Book Ends


I am not sure why but the reading I do over holiday break is always the most delicious.  On any given break I generally devour six or seven titles.  Maybe it's because the weather is cold and fishing out of the question.  Maybe it's just the relief from grading, but every year I look forward to this four week mid-winter book binge.  Part of its attraction is the idea of resuming my own secret reading life. 

Several years ago I read an essay by the novelist Jonathan Franzen.  As someone who derives his living from readers, he had long worried about the demise of a reading public. By chance, however, he met a sociology professor who for years had been studying people's reading habits.  Whenever this professor spotted people in public reading serious literature, she interviewed them on how they became a reader. Turns out devoted readers fall into two groups. The first grew up in households where reading was the norm. The parents read, encouraged the kids to read, and the house was often stuffed with books and talk about books.

The second group, greatly smaller in number, was different.  Here kids became secret readers. They didn't grow up in reading families, but they discovered reading as a form of escape. They often hid how much they were reading from their parents and friends, but they read intensely and with devotion. These kids tended to be more socially-isolated and introverted. Books were a way to connect to the larger world without the awkwardness of social exchange.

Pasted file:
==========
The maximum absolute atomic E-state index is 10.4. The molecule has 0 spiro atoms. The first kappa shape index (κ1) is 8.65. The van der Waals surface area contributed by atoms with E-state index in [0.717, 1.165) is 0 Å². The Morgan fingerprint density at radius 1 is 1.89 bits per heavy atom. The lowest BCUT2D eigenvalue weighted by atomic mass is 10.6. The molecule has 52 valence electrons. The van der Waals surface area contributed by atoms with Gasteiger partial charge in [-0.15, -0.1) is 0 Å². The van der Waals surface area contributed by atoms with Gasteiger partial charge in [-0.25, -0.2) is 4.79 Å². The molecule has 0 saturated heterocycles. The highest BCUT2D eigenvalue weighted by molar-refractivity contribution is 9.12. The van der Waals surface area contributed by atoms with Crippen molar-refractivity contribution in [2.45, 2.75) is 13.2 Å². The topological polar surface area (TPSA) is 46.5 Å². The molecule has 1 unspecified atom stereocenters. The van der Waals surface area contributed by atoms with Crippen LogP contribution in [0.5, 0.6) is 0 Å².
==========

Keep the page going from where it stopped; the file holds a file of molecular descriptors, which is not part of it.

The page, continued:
The social environment for this second group of readers didn't seem to matter or have any effect on their becoming readers. These people were going to read no matter what. Franzen concluded from this that there will always be some small, hardcore group of people who will read despite what happens.

Upon reading this essay I recognized myself as part of this smaller, hardcore secret group.  I was not raised in a literary home.  My father never read anything but the want-ads and my mother's tastes ran to bodice-rippers (Love’s Sweet Savage Surrender, Forbidden Passion in Paradise).  Even so, I don’t think I ever hid my reading as a kid.  I was neither encouraged nor dissuaded.  Hell, no one paid enough attention to what I was doing to notice.  I just read what I wanted.  I read idiosyncratically.  I read good stuff, I read trash.  One thing would lead to the next.  There was no plan.
I recall reading Paul Brinkman’s The Great Escape in the fifth grade (probably because I liked the movie) and it led me to read more books about prison breaks: The Count of Monte Cristo, Papillon, The  Wooden Horse, a biography of Harriet Tubman.  Around the age of 13, I got interested in the movie actor Erroll Flynn for some reason and read his autobiography My Wicked, Wicked Ways, which led me to read several trashy biographies of Flynn, one claiming he was Nazi spy. 

Early in his life Flynn had been a sailor in the South Pacific and somehow this led me to reading Sterling Hayden’s rather surprisingly good novel Voyage and then to Hayden’s autobiography (also good).  Hayden mentioned how important Conrad had been to him, so off I went on a Conrad binge.  One of Conrad’s short stories pointed me toward Tolstoy, whom I swallowed whole when I was 19 or 20.  Tolstoy led me to Chekov and Chekov into an interest in the Moscow Art Theater and the works of Stanislavsky...

I didn’t start college until I was 23, so from the age of five I had been simply wandering aimlessly from interest to interest, author to author.  I never discussed books.  I just read them indiscriminately.  It was something I did on my own, in private, in secret, with no direction or purpose. 

And every year, after the grades are turned in, the last paper read and the last email sent, I like to get back to this original project.  

Comments

Anti-Dada said…
I love it when you get romantic.
Anonymous said…
here, here!

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